NEW DELHI -- The death toll from sectarian violence in India’s northern Uttar Pradesh state increased to 31 Monday as police locked down the area and the prime minister called for calm.
A curfew has been imposed, about 13,000 security officers have been deployed to the area and over 100 people were arrested on charges of inciting violence. Schools and shops were closed Monday after hundreds of villagers reportedly fled their homes Sunday or were evacuated by police.
Tensions were sparked in late August when a teenage Hindu girl complained to her family that she’d been verbally harassed by a Muslim boy, also a teenager, in another village in Muzaffarnagar district, located in the northern part of India’s most populous state, according to local media reports.
The girl’s brother and cousin then allegedly went to the boy’s home and shot him dead, at which point members of his family and others in the Muslim community allegedly beat to death the brother and cousin.
Passions were further inflamed when a video was circulated a few days later showing two men being lynched -- in fact, it was reportedly video shot in Pakistan in 2010 -- leading to growing violence in neighboring villages, massive demonstrations, armed street battles and inflammatory speeches by local politicians. Police said rumors spread by mobile phones and social media made the situation worse.
“It began over a trivial issue and turned into communal violence,” said Sharat Pradhan, a Lucknow-based independent political analyst. “This is a common way of settling scores in this part of Uttar Pradesh, which is known as the ‘Wild West,’ a place where human life is almost meaningless.”
Uttar Pradesh’s principal home secretary, R.M. Srivastava, told the state-run Press Trust of India news service that the three-day death toll had reached 31 people as of Monday afternoon. Dr. Ashok Agrawal, Muzaffarnagar’s chief medical superintendent, said his staff has performed 18 postmortems to date, with more expected once the remaining corpses are identified.
“We are waiting for the police orders to decide what to do with the bodies,” he said.
Video from the area showed rows of shops with shutters drawn in Muzzafarnagar as well as empty streets patrolled by army trucks.
Violence between Muslims and Hindus has been an unfortunate feature of Indian politics since the country’s wrenching split with Pakistan in 1947, when hundreds of thousands of people from both communities were killed and millions were displaced.
The latest incidents underscore how sensitive relations remain between different ethnic and religious communities in India. About 80% of India’s 1.2 billion population is Hindu, and around 13% is Muslim.
There have been 451 cases of communal violence so far this year in seven Indian states most prone to Hindu-Muslim violence, according to the results of a study by the Cabinet secretary’s office released Saturday, compared with 410 for all of 2012.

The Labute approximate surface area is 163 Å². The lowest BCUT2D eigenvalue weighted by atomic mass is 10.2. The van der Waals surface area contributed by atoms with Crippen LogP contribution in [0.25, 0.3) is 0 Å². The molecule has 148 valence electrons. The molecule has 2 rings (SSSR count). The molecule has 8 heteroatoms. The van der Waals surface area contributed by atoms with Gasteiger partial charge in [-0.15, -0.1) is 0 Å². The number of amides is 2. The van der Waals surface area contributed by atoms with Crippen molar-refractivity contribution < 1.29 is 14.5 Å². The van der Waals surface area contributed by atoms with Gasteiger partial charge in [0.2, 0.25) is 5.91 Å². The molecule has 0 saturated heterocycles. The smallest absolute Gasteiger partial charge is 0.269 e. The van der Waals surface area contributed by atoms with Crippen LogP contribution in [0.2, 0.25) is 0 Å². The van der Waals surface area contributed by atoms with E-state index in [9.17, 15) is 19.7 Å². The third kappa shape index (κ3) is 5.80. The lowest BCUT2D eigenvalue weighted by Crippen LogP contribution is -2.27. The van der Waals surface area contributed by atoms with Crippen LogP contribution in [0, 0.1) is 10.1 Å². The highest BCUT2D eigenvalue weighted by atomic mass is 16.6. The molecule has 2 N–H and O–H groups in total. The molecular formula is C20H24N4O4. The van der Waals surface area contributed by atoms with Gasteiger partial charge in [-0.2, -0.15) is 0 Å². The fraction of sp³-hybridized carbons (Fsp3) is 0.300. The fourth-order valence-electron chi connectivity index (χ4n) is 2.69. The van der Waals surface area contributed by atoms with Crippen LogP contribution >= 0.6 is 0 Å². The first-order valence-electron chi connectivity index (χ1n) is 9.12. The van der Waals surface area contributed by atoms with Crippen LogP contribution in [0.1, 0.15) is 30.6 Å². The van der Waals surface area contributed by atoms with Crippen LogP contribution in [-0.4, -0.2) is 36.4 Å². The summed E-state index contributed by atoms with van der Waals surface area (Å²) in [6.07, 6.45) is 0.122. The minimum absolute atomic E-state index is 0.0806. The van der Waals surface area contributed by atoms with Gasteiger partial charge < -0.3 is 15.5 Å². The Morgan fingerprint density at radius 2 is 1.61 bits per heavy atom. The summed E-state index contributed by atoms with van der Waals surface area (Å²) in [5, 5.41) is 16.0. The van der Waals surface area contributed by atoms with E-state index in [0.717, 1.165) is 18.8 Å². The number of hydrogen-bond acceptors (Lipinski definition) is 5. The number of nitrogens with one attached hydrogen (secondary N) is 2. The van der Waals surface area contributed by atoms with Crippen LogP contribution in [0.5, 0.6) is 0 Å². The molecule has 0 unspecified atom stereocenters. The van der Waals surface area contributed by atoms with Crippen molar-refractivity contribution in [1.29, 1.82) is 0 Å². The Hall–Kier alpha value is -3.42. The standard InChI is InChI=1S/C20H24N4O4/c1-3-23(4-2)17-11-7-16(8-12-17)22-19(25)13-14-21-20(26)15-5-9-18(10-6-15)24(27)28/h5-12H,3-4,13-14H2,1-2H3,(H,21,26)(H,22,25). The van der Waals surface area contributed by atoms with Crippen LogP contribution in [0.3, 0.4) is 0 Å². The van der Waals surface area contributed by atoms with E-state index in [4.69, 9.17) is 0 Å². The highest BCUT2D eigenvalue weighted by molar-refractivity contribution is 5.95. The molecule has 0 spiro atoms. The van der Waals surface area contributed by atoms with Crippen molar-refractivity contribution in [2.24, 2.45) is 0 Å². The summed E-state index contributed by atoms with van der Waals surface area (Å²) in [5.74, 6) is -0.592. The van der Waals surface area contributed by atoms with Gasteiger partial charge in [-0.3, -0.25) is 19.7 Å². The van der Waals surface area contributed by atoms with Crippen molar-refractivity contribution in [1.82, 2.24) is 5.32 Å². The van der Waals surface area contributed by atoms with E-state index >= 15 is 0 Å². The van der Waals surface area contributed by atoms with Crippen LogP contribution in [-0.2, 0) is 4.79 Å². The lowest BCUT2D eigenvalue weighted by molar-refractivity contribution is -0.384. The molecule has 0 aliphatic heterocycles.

Uttar Pradesh saw some of the most violent religious clashes in recent memory in 1992 after a Hindu mob leveled the 16th century Babri Mosque in Ayodhya. The act of destruction led to weeks of rioting between Hindus and Muslims across India that reportedly left over 2,000 people dead.
Several politicians who’ve tried to reach Muzaffarnagar -- located about 80 miles north of New Delhi -- in recent days have been blocked by police who said their presence threatened to spark more tension. Indian political parties, which frequently stir up religious, ethnic and caste differences to win votes, blamed each other for the violence.
Akhilesh Yadav, the chief minister of Uttar Pradesh and a leader of the Samajwadi Party, blamed the rival Bharatiya Janata Party. Samajwadi tends to rely on Muslim voters, while the BJP is strong among Hindus.
"A minor scuffle between two individuals has been blown into a riot simply because of being fueled by BJP leaders who have nothing else to bank on at a time when general elections are not far away," Yadav said. BJP leaders have denied fanning sectarian violence.
In a telephone call to Yadav, Prime Minister Manmohan Singh pledged full federal support in stemming the bloodshed and called on the chief minister to take control of the situation and ensure that peace returned to Muzaffarnagar.
A general election is set for early next year. Uttar Pradesh is a hugely important state, and many political leaders are maneuvering for position.
“Because there’s an election around the corner, politicians try and take advantage of it,” Pradhan said. “It’s a game, a blatant political game, with ordinary people held hostage.”
Tanvi Sharma in the New Delhi bureau contributed to this report.Copyright © 2014, Los Angeles Times